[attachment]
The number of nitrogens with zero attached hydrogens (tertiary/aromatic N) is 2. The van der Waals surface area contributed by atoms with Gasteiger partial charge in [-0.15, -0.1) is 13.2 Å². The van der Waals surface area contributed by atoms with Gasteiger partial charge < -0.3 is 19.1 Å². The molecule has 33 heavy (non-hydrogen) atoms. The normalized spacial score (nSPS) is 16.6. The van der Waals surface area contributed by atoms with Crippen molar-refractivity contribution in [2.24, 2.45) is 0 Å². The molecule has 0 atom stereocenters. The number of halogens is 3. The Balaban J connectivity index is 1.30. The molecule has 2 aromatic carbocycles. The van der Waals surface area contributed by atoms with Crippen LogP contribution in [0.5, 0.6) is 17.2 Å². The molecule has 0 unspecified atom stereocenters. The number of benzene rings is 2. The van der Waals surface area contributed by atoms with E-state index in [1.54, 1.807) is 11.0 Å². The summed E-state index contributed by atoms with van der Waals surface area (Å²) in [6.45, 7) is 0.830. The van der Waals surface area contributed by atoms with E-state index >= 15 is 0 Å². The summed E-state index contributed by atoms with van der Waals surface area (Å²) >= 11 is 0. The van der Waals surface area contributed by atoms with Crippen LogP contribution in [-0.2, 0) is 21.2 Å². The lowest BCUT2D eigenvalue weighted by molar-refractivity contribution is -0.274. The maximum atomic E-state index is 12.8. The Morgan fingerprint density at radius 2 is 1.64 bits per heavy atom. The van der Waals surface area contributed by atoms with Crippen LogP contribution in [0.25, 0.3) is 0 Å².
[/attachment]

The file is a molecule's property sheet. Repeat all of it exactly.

The number of nitrogens with zero attached hydrogens (tertiary/aromatic N) is 2. The van der Waals surface area contributed by atoms with Gasteiger partial charge in [-0.15, -0.1) is 13.2 Å². The van der Waals surface area contributed by atoms with Gasteiger partial charge < -0.3 is 19.1 Å². The molecule has 33 heavy (non-hydrogen) atoms. The normalized spacial score (nSPS) is 16.6. The van der Waals surface area contributed by atoms with Crippen molar-refractivity contribution in [2.24, 2.45) is 0 Å². The molecule has 0 atom stereocenters. The number of halogens is 3. The Balaban J connectivity index is 1.30. The molecule has 2 aromatic carbocycles. The van der Waals surface area contributed by atoms with Crippen LogP contribution in [0.5, 0.6) is 17.2 Å². The molecule has 0 unspecified atom stereocenters. The number of benzene rings is 2. The van der Waals surface area contributed by atoms with E-state index in [1.54, 1.807) is 11.0 Å². The summed E-state index contributed by atoms with van der Waals surface area (Å²) in [6.45, 7) is 0.830. The van der Waals surface area contributed by atoms with E-state index >= 15 is 0 Å². The summed E-state index contributed by atoms with van der Waals surface area (Å²) >= 11 is 0. The van der Waals surface area contributed by atoms with Crippen LogP contribution in [-0.2, 0) is 21.2 Å². The lowest BCUT2D eigenvalue weighted by molar-refractivity contribution is -0.274. The maximum atomic E-state index is 12.8. The Morgan fingerprint density at radius 2 is 1.64 bits per heavy atom. The van der Waals surface area contributed by atoms with Crippen LogP contribution in [0.25, 0.3) is 0 Å².